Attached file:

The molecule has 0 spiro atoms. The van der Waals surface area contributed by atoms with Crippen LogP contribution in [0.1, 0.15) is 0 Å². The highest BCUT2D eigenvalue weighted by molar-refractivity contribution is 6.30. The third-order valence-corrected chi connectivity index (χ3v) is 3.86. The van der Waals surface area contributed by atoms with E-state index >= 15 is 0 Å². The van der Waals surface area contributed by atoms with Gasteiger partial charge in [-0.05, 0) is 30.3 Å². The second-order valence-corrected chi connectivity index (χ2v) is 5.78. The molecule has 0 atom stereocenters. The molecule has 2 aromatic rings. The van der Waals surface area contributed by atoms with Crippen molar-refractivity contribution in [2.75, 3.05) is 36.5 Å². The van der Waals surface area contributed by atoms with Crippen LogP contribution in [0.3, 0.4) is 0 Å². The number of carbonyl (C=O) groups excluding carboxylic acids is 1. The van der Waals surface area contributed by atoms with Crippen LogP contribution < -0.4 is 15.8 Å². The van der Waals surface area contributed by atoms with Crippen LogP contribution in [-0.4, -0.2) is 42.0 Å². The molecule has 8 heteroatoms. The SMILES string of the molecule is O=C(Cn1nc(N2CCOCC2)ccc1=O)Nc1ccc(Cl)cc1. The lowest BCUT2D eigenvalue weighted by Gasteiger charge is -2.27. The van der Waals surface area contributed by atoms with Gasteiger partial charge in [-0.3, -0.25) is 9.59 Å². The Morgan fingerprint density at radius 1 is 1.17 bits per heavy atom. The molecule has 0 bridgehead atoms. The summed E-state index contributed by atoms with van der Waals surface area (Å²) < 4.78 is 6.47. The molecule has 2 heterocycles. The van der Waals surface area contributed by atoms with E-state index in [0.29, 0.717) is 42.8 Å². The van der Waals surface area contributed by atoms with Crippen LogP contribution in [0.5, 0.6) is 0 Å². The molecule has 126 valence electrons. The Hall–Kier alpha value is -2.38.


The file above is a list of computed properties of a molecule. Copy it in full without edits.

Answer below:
The molecule has 0 spiro atoms. The van der Waals surface area contributed by atoms with Crippen LogP contribution in [0.1, 0.15) is 0 Å². The highest BCUT2D eigenvalue weighted by molar-refractivity contribution is 6.30. The third-order valence-corrected chi connectivity index (χ3v) is 3.86. The van der Waals surface area contributed by atoms with E-state index >= 15 is 0 Å². The van der Waals surface area contributed by atoms with Gasteiger partial charge in [-0.05, 0) is 30.3 Å². The second-order valence-corrected chi connectivity index (χ2v) is 5.78. The molecule has 0 atom stereocenters. The molecule has 2 aromatic rings. The van der Waals surface area contributed by atoms with Crippen molar-refractivity contribution in [2.75, 3.05) is 36.5 Å². The van der Waals surface area contributed by atoms with Crippen LogP contribution in [0.3, 0.4) is 0 Å². The number of carbonyl (C=O) groups excluding carboxylic acids is 1. The van der Waals surface area contributed by atoms with Crippen LogP contribution < -0.4 is 15.8 Å². The van der Waals surface area contributed by atoms with Crippen LogP contribution in [-0.4, -0.2) is 42.0 Å². The molecule has 8 heteroatoms. The SMILES string of the molecule is O=C(Cn1nc(N2CCOCC2)ccc1=O)Nc1ccc(Cl)cc1. The lowest BCUT2D eigenvalue weighted by Gasteiger charge is -2.27. The van der Waals surface area contributed by atoms with Gasteiger partial charge in [-0.3, -0.25) is 9.59 Å². The Morgan fingerprint density at radius 1 is 1.17 bits per heavy atom. The molecule has 0 bridgehead atoms. The summed E-state index contributed by atoms with van der Waals surface area (Å²) < 4.78 is 6.47. The molecule has 2 heterocycles. The van der Waals surface area contributed by atoms with E-state index in [0.29, 0.717) is 42.8 Å². The van der Waals surface area contributed by atoms with Crippen LogP contribution in [0.5, 0.6) is 0 Å². The molecule has 126 valence electrons. The Hall–Kier alpha value is -2.38.